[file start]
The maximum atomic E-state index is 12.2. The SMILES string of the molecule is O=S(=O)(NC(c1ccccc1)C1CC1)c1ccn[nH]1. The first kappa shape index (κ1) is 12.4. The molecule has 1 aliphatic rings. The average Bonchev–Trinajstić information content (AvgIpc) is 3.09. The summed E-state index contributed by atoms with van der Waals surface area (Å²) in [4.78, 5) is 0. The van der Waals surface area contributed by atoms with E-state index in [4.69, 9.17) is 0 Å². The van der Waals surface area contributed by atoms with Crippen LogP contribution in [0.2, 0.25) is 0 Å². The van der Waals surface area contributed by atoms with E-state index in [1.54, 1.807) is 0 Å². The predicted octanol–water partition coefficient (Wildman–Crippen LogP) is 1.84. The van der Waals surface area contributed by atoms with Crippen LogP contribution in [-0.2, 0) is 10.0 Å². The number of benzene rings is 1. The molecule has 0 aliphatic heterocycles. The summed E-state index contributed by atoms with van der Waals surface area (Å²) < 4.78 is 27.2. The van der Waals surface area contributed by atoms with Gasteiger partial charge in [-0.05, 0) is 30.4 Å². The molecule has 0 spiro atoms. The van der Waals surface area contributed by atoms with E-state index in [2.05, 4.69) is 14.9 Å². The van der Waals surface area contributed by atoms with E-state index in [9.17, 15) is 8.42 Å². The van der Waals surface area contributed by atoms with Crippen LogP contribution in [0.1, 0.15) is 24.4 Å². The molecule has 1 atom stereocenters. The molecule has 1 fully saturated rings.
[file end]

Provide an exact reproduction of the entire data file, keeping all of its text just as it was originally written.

The maximum atomic E-state index is 12.2. The SMILES string of the molecule is O=S(=O)(NC(c1ccccc1)C1CC1)c1ccn[nH]1. The first kappa shape index (κ1) is 12.4. The molecule has 1 aliphatic rings. The average Bonchev–Trinajstić information content (AvgIpc) is 3.09. The summed E-state index contributed by atoms with van der Waals surface area (Å²) in [4.78, 5) is 0. The van der Waals surface area contributed by atoms with E-state index in [4.69, 9.17) is 0 Å². The van der Waals surface area contributed by atoms with Crippen LogP contribution in [0.2, 0.25) is 0 Å². The van der Waals surface area contributed by atoms with E-state index in [1.54, 1.807) is 0 Å². The predicted octanol–water partition coefficient (Wildman–Crippen LogP) is 1.84. The van der Waals surface area contributed by atoms with Crippen LogP contribution in [-0.2, 0) is 10.0 Å². The number of benzene rings is 1. The molecule has 0 aliphatic heterocycles. The summed E-state index contributed by atoms with van der Waals surface area (Å²) < 4.78 is 27.2. The van der Waals surface area contributed by atoms with Gasteiger partial charge in [-0.05, 0) is 30.4 Å². The molecule has 0 spiro atoms. The van der Waals surface area contributed by atoms with E-state index in [2.05, 4.69) is 14.9 Å². The van der Waals surface area contributed by atoms with E-state index in [9.17, 15) is 8.42 Å². The van der Waals surface area contributed by atoms with Crippen LogP contribution in [0.1, 0.15) is 24.4 Å². The molecule has 1 atom stereocenters. The molecule has 1 fully saturated rings.